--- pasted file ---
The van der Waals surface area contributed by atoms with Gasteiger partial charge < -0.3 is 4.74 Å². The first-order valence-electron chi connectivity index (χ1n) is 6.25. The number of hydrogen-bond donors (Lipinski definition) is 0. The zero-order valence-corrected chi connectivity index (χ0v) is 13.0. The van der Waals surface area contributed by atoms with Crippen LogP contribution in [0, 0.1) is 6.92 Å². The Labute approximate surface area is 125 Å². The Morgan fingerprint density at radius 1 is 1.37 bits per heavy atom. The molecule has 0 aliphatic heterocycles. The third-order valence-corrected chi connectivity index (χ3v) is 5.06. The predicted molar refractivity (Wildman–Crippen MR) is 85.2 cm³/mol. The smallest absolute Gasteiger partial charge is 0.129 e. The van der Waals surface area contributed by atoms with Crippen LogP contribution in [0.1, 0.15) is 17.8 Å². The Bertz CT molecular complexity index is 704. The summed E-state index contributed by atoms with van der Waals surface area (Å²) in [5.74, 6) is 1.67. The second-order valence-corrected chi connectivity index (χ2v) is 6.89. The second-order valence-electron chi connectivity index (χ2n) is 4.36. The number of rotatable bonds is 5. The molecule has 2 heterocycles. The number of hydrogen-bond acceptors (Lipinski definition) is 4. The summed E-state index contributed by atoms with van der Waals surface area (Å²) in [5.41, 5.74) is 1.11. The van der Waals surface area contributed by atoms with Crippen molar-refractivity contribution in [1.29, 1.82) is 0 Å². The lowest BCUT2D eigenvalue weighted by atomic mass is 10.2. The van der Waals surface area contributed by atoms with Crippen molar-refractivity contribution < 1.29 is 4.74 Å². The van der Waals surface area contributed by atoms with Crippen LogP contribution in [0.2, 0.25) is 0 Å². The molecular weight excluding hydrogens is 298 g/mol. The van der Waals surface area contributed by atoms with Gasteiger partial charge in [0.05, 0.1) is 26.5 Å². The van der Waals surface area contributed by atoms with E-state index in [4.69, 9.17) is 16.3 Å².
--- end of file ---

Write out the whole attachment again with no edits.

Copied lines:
The van der Waals surface area contributed by atoms with Gasteiger partial charge < -0.3 is 4.74 Å². The first-order valence-electron chi connectivity index (χ1n) is 6.25. The number of hydrogen-bond donors (Lipinski definition) is 0. The zero-order valence-corrected chi connectivity index (χ0v) is 13.0. The van der Waals surface area contributed by atoms with Crippen LogP contribution in [0, 0.1) is 6.92 Å². The Labute approximate surface area is 125 Å². The Morgan fingerprint density at radius 1 is 1.37 bits per heavy atom. The molecule has 0 aliphatic heterocycles. The third-order valence-corrected chi connectivity index (χ3v) is 5.06. The predicted molar refractivity (Wildman–Crippen MR) is 85.2 cm³/mol. The smallest absolute Gasteiger partial charge is 0.129 e. The van der Waals surface area contributed by atoms with Crippen LogP contribution in [0.1, 0.15) is 17.8 Å². The Bertz CT molecular complexity index is 704. The summed E-state index contributed by atoms with van der Waals surface area (Å²) in [5.74, 6) is 1.67. The second-order valence-corrected chi connectivity index (χ2v) is 6.89. The second-order valence-electron chi connectivity index (χ2n) is 4.36. The number of rotatable bonds is 5. The molecule has 2 heterocycles. The number of hydrogen-bond acceptors (Lipinski definition) is 4. The summed E-state index contributed by atoms with van der Waals surface area (Å²) in [5.41, 5.74) is 1.11. The van der Waals surface area contributed by atoms with Crippen molar-refractivity contribution in [1.29, 1.82) is 0 Å². The lowest BCUT2D eigenvalue weighted by atomic mass is 10.2. The van der Waals surface area contributed by atoms with Crippen molar-refractivity contribution < 1.29 is 4.74 Å². The van der Waals surface area contributed by atoms with Crippen LogP contribution in [0.2, 0.25) is 0 Å². The molecular weight excluding hydrogens is 298 g/mol. The van der Waals surface area contributed by atoms with Gasteiger partial charge in [0.05, 0.1) is 26.5 Å². The van der Waals surface area contributed by atoms with E-state index in [4.69, 9.17) is 16.3 Å².